San Francisco has a public hygiene crisis of epic proportions, but city officials would rather focus on crappy laws instead of excrement-covered streets.

It is so bad that San Francisco’s new mayor London Breed recently told a local NBC affiliate that she’s never seen as much human feces piled on the sidewalks as she did during a recent stroll through the city.

A sample from a recent interview interview will give you an idea of the caliber of leadership that residents will now enjoy:

“I will say there is more feces on the sidewalks than I’ve ever seen growing up here,” Breed told NBC in a recent interview. “That is a huge problem and we are not just talking about from dogs — we’re talking about from humans.”

…Breed, a San Francisco native who grew up in the city’s public housing, was sworn in as mayor last Wednesday and among her endeavors is to increase the construction of affordable housing and implement safe, supervised injection sites for homeless individuals to use drugs instead of the very public drug activity the city sees daily.

To solve the homeless problem, San Francisco residents will vote this November on a new tax to solve the problem.

The city elections department verified on Monday that supporters of the measure had collected the required amount of signatures to place it on the ballot.

If passed, the measure would raise more than $300 million annually for housing and shelter beds for people who are homeless or at risk of becoming so. Up to half of the money would go towards permanent housing, and about a quarter would go towards mental health services.

The AP notes that the $300 million figure doubles how much San Francisco currently spends on its homeless population.

The funds would be generated from an average half-percent tax increase on companies’ revenue above $50 million each year, according to AP.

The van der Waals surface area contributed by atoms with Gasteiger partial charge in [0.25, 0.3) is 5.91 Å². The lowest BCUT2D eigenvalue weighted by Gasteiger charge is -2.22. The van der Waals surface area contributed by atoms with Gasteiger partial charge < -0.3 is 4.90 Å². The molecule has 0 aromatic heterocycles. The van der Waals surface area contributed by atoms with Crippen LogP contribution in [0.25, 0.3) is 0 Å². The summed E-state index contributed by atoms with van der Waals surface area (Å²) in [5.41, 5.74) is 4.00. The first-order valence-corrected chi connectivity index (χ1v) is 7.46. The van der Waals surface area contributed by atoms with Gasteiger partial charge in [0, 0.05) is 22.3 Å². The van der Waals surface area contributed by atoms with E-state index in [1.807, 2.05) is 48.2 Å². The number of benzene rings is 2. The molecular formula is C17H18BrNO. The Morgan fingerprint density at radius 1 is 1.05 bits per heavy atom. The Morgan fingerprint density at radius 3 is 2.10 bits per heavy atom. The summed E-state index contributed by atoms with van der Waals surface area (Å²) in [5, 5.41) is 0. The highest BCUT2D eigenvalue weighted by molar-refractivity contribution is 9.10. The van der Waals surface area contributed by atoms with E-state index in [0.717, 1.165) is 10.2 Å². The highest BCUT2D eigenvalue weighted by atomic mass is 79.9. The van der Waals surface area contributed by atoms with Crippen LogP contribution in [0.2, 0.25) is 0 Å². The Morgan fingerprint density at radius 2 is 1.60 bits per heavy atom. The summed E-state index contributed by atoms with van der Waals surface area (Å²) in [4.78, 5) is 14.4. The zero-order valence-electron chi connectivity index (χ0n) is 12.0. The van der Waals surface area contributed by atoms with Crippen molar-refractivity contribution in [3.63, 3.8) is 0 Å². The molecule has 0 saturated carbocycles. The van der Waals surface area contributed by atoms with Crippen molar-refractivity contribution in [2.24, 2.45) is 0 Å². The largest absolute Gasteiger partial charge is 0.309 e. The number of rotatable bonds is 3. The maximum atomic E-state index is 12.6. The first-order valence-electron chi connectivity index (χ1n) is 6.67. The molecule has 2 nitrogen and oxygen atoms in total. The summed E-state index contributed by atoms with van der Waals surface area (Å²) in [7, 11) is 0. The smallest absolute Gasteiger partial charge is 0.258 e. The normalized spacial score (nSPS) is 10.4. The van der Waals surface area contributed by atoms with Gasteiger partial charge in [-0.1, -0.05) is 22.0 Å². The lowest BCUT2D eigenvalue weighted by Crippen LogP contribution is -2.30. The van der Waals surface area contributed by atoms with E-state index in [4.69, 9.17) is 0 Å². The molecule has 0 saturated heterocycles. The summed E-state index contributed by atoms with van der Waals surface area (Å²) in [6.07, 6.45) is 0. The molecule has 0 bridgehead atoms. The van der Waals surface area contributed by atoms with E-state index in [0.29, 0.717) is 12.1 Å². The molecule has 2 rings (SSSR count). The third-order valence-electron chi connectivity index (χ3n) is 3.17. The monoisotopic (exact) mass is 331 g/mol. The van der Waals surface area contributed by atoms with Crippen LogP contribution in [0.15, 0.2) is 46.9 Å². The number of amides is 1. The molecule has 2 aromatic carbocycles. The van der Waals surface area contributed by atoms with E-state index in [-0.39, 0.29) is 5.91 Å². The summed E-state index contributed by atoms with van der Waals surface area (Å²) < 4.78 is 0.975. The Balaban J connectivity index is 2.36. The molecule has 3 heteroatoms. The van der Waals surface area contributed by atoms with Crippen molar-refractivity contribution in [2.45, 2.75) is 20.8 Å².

But that isn’t the only crappy news for Bay Area residents. The straw-ban craze has hit, and the city is ordering that “environmentally friendlier” and costlier alternatives be offered. The city’s Board of Supervisors voted unanimously to stop the sale and use of plastic straws and other plastic food accessories such as coffee stirrers and splash sticks beginning on July 1, 2019.

Additionally, certain take-out containers will likely also soon be banned.

San Francisco’s board of supervisors not only voted to ban plastic straws but also takeout containers treated with fluorinated chemicals. The proposal — which requires a second vote next week — also prohibits restaurants from offering napkins and utensils with takeout or delivery orders unless they are requested by customers or there is a self-serve station.

The board cited environmental impacts as well as litter on streets and waterways as reasons for the ban.

I am going to go out on a limb here and argue human excrement poses far more of an environmental hazard than stray sporks and bendy straws. Furthermore it will make little difference: 10 rivers in Asia and Africa contribute 90% of the plastic waste in the ocean.

Finally, because of minimum-wage rules and a decline in tourism, local restaurants are struggling. Subsequently, San Francisco’s smart set is gearing up to ban company cafeterias:

Two city supervisors have introduced legislation that would nix the installation of non-retail cafeterias in office buildings, a measure aimed at encouraging legions of workers to patronize often struggling neighborhood eateries.

…While cafeterias at tech companies in sprawling suburban areas might make sense, that approach is incongruous with operating in an urban environment, says city supervisor Ahsha Safai, who co-sponsored the legislation with supervisor Aaron Peskin.

Now, heavily taxed San Franciscans will have to brave feces-riddled streets for overpriced meals served with pricey utensils. I predict more brown-bag lunches and a continuing exodus from the Bay Area.


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